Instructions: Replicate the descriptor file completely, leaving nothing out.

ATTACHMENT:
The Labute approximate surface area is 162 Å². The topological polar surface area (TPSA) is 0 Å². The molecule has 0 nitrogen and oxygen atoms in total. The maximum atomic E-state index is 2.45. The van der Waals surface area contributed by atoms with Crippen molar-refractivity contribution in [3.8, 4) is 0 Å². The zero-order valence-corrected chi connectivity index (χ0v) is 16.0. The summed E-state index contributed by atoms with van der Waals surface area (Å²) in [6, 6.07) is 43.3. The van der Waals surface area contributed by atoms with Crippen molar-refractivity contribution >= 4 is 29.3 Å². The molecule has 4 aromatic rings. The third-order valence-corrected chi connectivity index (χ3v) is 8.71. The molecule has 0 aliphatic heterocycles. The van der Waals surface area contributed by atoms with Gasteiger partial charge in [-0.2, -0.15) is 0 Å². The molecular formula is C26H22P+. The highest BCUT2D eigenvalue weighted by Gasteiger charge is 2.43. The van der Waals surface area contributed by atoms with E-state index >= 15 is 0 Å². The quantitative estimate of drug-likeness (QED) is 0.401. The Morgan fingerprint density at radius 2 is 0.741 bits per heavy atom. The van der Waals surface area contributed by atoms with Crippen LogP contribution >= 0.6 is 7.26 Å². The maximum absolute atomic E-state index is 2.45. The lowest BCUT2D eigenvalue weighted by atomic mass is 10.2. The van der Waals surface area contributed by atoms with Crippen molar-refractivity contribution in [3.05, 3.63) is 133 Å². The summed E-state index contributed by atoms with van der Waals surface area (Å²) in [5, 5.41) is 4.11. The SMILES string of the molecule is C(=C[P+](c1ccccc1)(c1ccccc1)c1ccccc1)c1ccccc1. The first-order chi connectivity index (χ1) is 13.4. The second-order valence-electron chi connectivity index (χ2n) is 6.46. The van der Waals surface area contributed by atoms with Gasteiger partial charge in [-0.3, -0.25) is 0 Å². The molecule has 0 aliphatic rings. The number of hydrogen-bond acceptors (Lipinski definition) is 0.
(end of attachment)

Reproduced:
The Labute approximate surface area is 162 Å². The topological polar surface area (TPSA) is 0 Å². The molecule has 0 nitrogen and oxygen atoms in total. The maximum atomic E-state index is 2.45. The van der Waals surface area contributed by atoms with Crippen molar-refractivity contribution in [3.8, 4) is 0 Å². The zero-order valence-corrected chi connectivity index (χ0v) is 16.0. The summed E-state index contributed by atoms with van der Waals surface area (Å²) in [6, 6.07) is 43.3. The van der Waals surface area contributed by atoms with Crippen molar-refractivity contribution >= 4 is 29.3 Å². The molecule has 4 aromatic rings. The third-order valence-corrected chi connectivity index (χ3v) is 8.71. The molecule has 0 aliphatic heterocycles. The van der Waals surface area contributed by atoms with Gasteiger partial charge in [-0.2, -0.15) is 0 Å². The molecular formula is C26H22P+. The highest BCUT2D eigenvalue weighted by Gasteiger charge is 2.43. The van der Waals surface area contributed by atoms with E-state index >= 15 is 0 Å². The quantitative estimate of drug-likeness (QED) is 0.401. The Morgan fingerprint density at radius 2 is 0.741 bits per heavy atom. The van der Waals surface area contributed by atoms with Crippen LogP contribution >= 0.6 is 7.26 Å². The maximum absolute atomic E-state index is 2.45. The lowest BCUT2D eigenvalue weighted by atomic mass is 10.2. The van der Waals surface area contributed by atoms with Crippen molar-refractivity contribution in [3.05, 3.63) is 133 Å². The summed E-state index contributed by atoms with van der Waals surface area (Å²) in [5, 5.41) is 4.11. The SMILES string of the molecule is C(=C[P+](c1ccccc1)(c1ccccc1)c1ccccc1)c1ccccc1. The first-order chi connectivity index (χ1) is 13.4. The second-order valence-electron chi connectivity index (χ2n) is 6.46. The van der Waals surface area contributed by atoms with Gasteiger partial charge in [-0.3, -0.25) is 0 Å². The molecule has 0 aliphatic rings. The number of hydrogen-bond acceptors (Lipinski definition) is 0.